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Characterisation of a resource population of pigs screened for resistance to salmonellosis

Van Diemen, P.M., Kreukniet, M.B., Galina, L., Bumstead, N., Wallis, T.S.
Veterinary immunology and immunopathology 2002 v.88 no.3-4 pp. 183-196
Salmonella enterica, antibodies, boars, breeding, genes, liver, lymphocytes, neutrophils, piglets, progeny, salmonellosis, spleen, survival rate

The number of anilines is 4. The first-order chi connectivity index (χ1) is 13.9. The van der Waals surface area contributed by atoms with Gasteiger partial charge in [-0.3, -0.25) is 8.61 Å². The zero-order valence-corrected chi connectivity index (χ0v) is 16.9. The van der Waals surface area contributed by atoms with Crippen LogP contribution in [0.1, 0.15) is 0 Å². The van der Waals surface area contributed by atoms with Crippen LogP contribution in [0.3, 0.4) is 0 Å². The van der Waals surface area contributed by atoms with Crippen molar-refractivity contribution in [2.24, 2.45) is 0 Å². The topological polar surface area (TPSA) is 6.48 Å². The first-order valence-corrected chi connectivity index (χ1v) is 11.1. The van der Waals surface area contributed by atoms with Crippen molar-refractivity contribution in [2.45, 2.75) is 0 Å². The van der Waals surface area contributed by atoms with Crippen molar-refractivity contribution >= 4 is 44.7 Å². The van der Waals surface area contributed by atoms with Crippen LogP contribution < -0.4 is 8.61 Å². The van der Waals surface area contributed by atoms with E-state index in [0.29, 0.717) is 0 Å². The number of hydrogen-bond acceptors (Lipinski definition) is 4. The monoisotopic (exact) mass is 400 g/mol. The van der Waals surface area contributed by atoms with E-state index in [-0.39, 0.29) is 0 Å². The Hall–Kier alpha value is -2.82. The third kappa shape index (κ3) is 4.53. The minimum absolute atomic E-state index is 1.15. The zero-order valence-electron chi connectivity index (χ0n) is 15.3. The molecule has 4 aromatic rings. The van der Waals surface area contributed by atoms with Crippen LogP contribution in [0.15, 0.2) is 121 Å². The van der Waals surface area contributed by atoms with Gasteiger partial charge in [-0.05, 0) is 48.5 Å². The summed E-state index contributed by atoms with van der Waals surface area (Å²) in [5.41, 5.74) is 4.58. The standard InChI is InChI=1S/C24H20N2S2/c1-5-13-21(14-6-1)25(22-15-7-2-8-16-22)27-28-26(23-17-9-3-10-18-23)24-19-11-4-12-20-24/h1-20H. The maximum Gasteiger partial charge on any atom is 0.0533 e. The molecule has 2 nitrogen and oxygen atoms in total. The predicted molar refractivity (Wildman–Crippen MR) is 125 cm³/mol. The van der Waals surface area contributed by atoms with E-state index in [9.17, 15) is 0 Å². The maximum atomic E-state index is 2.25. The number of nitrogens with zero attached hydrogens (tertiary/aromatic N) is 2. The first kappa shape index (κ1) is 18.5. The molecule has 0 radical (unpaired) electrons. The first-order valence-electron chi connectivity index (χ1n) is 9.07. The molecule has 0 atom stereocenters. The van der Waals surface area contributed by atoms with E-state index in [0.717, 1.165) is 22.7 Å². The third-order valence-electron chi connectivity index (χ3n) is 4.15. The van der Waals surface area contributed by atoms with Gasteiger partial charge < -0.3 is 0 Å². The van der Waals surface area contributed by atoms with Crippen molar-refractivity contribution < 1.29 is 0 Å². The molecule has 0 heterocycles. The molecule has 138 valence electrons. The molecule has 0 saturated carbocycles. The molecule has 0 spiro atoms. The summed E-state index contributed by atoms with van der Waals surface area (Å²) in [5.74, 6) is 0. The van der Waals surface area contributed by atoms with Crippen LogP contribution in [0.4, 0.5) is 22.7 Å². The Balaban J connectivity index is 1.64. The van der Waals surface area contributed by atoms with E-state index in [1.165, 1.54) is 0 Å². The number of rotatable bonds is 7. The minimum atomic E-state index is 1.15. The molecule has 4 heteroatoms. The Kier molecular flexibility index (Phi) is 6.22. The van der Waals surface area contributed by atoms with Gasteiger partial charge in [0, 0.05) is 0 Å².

The degree of resistance to Salmonella choleraesuis infection in a reference family purposely bred to map resistance genes was assessed. Aspects of the innate and specific immune system were studied to find a parameter that might predict the resistance of pigs to salmonellosis. The family was bred from commercial full-sister pairs of F1-gilts and four boars. One boar (G398) was identified as breeding susceptible offspring, and one boar (G402) as breeding resistant offspring on the basis of pyrexial responses and numbers of Salmonella in liver and spleen post mortem. The other two boars were classified as ‘possible resistant’ (Y2008) and ‘unknown’ (Y6101) respectively. Functional differences in immune cells (neutrophils and lymphocytes) between the offspring of G398 and G402 were detected. The most resistant piglets had a higher number of circulating neutrophils and better polymorphonuclear neutrophils (PMNs) function, but a lower mitogenic response of lymphocytes both pre- and post-infection and a lower antibody response. Between the offspring groups of Y2008 and Y6101 no differences were found in the number of viable Salmonella in liver and spleen at post mortem or in immune cell function, however, the survival rate of these offspring groups was clearly different. Twenty three percent of the Y2008-offspring and 33% of the Y6101-offspring reached the predetermined humane clinical endpoint before the end of the experiment. Our findings suggest a role for several inherited immunological traits, including PMN function and lecithin-induced mitogenic proliferation, which appear to influence resistance to salmonellosis.